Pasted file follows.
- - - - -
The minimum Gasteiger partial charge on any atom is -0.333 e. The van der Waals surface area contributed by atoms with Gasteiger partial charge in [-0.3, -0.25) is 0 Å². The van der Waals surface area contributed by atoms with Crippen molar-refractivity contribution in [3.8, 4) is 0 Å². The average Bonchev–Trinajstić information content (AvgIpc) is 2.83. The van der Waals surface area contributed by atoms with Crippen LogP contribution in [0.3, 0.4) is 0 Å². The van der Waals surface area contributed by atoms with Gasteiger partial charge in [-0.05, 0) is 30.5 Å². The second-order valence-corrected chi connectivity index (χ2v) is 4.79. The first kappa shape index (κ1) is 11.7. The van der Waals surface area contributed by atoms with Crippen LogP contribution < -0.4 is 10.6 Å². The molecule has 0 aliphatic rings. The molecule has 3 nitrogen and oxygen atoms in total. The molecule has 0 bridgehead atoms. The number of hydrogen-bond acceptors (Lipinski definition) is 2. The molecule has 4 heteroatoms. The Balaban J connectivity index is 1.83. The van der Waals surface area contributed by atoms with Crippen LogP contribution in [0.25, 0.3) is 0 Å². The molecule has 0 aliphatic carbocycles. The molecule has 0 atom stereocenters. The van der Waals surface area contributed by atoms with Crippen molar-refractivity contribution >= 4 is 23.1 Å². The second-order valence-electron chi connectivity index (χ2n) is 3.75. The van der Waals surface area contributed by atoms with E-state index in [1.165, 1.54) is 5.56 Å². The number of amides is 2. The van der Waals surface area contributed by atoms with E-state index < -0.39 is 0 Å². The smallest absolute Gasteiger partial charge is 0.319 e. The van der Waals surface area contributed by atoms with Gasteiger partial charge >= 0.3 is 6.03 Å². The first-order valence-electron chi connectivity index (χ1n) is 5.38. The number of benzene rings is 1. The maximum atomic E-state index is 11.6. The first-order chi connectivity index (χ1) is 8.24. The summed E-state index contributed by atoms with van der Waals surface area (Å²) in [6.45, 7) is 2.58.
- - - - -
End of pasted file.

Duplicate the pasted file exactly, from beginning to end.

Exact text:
The minimum Gasteiger partial charge on any atom is -0.333 e. The van der Waals surface area contributed by atoms with Gasteiger partial charge in [-0.3, -0.25) is 0 Å². The van der Waals surface area contributed by atoms with Crippen molar-refractivity contribution in [3.8, 4) is 0 Å². The average Bonchev–Trinajstić information content (AvgIpc) is 2.83. The van der Waals surface area contributed by atoms with Crippen LogP contribution in [0.3, 0.4) is 0 Å². The van der Waals surface area contributed by atoms with Gasteiger partial charge in [-0.05, 0) is 30.5 Å². The second-order valence-corrected chi connectivity index (χ2v) is 4.79. The first kappa shape index (κ1) is 11.7. The van der Waals surface area contributed by atoms with Crippen LogP contribution < -0.4 is 10.6 Å². The molecule has 0 aliphatic rings. The molecule has 3 nitrogen and oxygen atoms in total. The molecule has 0 bridgehead atoms. The number of hydrogen-bond acceptors (Lipinski definition) is 2. The molecule has 4 heteroatoms. The Balaban J connectivity index is 1.83. The van der Waals surface area contributed by atoms with Crippen LogP contribution in [0.25, 0.3) is 0 Å². The molecule has 0 aliphatic carbocycles. The molecule has 0 atom stereocenters. The van der Waals surface area contributed by atoms with Crippen molar-refractivity contribution >= 4 is 23.1 Å². The second-order valence-electron chi connectivity index (χ2n) is 3.75. The van der Waals surface area contributed by atoms with E-state index in [1.165, 1.54) is 5.56 Å². The number of amides is 2. The van der Waals surface area contributed by atoms with E-state index < -0.39 is 0 Å². The smallest absolute Gasteiger partial charge is 0.319 e. The van der Waals surface area contributed by atoms with Gasteiger partial charge >= 0.3 is 6.03 Å². The first-order valence-electron chi connectivity index (χ1n) is 5.38. The number of benzene rings is 1. The maximum atomic E-state index is 11.6. The first-order chi connectivity index (χ1) is 8.24. The summed E-state index contributed by atoms with van der Waals surface area (Å²) in [6.45, 7) is 2.58.